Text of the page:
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How to handle home loan defaults; if you cannot pay EMI

Postby webmaster » Sun May 05, 2013 6:35 pm

Santosh had been quite regular with home loan EMI payments for the last three years. However, paying for his father's sudden medical requirements drained off his balance leading to a couple of EMIs being defaulted upon. Once his initial worries about his father's health were over, Santosh asked the bank what his options were with regard to his skipped EMI payment. He was relieved to receive an extension.

If you have missed your EMI for any reason then do not panic as it is not the end, you still have an option, even if it costs you a little more. Of course, the real challenge will be to adjust your funds.

Options for Loan Adjustment

If you have a good track record, then the bank will be willing to make some adjustments to help you manage your default payment easily by either extending your loan term or reducing your EMI. There are numerous solutions available:

* Reschedule your loan term: If after analysing your situation, the bank feels that your EMI amount is high, they might consider rescheduling your loan tenure by extending it. Your monthly EMI commitment would be reduced, which of course means more interest paid. However, it also means some immediate relief and you can always renegotiate with the bank to raise your EMI when your financial position is better. This is more feasible than paying the pre-payment penalty at the end of the loan tenure.

* Deferring payment: You may ask the bank to defer your EMI for a certain amount of time if you are expecting some rise in the cash flow from a job change or maturity of some funds. The bank may permit this, but it will charge you a penalty if you do not make the payment within the stipulated time period.

* Restructuring the loan: Banks have the provision for restructuring housing loans by extending the loan tenure under genuine default circumstances under RBI's policy guidelines.

Sourcing Funds

Even before you go to the bank for negotiations, it would be better to reconsider your sources of funds so that you can discuss your options accordingly. Once you have agreed upon the alternatives with the bank, start working out your cash flow to meet the EMI requirements. If you will be making a one-time payment for settlement, then the adjustment of funds must be made accordingly.

Repossession & Auction

If you are unable to cope with your EMIs and there is no other alternative left, the loan will be classified as a Non performing Asset (NPA) by the bank as per the RBI guidelines and a notice will be sent to you under Section 13(2) of the SARFAESI Act.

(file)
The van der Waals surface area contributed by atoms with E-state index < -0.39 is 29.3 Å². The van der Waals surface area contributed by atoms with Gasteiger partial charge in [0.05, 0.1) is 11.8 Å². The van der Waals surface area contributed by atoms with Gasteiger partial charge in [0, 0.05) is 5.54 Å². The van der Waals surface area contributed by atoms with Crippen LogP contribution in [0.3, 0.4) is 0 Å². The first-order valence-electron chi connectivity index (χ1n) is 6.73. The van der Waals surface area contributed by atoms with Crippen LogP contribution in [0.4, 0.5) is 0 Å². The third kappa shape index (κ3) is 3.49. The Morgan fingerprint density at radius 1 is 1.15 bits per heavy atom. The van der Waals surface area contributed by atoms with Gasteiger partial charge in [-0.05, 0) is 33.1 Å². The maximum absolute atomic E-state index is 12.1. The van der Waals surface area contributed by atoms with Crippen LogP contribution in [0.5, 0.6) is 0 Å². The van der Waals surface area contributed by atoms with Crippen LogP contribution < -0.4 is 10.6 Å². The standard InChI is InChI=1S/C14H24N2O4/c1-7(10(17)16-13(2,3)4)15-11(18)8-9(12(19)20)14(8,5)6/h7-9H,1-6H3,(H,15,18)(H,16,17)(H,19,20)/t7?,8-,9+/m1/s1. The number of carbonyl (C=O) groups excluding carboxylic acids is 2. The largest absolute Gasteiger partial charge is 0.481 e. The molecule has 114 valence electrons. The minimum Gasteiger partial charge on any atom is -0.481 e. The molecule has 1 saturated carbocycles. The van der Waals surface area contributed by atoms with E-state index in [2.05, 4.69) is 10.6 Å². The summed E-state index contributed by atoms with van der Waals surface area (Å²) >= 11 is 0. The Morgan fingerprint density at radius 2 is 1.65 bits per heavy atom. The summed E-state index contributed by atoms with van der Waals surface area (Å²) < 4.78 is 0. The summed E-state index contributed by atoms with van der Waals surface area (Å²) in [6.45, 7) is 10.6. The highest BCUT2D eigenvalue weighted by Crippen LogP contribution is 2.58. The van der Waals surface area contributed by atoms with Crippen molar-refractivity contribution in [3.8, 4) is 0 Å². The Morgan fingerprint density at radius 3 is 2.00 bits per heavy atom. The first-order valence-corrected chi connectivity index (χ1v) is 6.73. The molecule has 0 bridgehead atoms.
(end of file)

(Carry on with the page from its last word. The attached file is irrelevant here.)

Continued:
The guidelines state that:

The customer will be allowed 60 days to regularise the account or to settle the account post-issuance of the notice.

* On the refusal of the borrower to pay, then the authorised officer can hand over the demand possession notice and ask for physical possession of the property.

* The bank can proceed to auction the property 30 days after taking possession of the property if the customer does not come forward to repay the loan. The bank shall send a letter to the customer informing them about the auction date and time.

* The bank will consider handing over the property back to the customer after possession at any time before concluding the sale transaction of the property if they clear all bank dues.

* Any proceeds over and above the bank dues from the auction will be returned to the borrower.

A Word of Caution

The SARFAESI Act gives the customer the right to appeal against repossession taken by the bank under the Debt Recovery Tribunal within 45 days from the date the action is taken.

Loan default can result in seizure and auction of your assets, affecting your credit history. Even late payment, rescheduling your loan can affect your chances of obtaining a loan in the future. So, it is better to plan for such eventualities when you take the loan in the first place. However, if you are a victim of unforeseeable circumstances, the best you can do is to have a backup plan.

Adhil Shetty — CEO, ... /1108172/0
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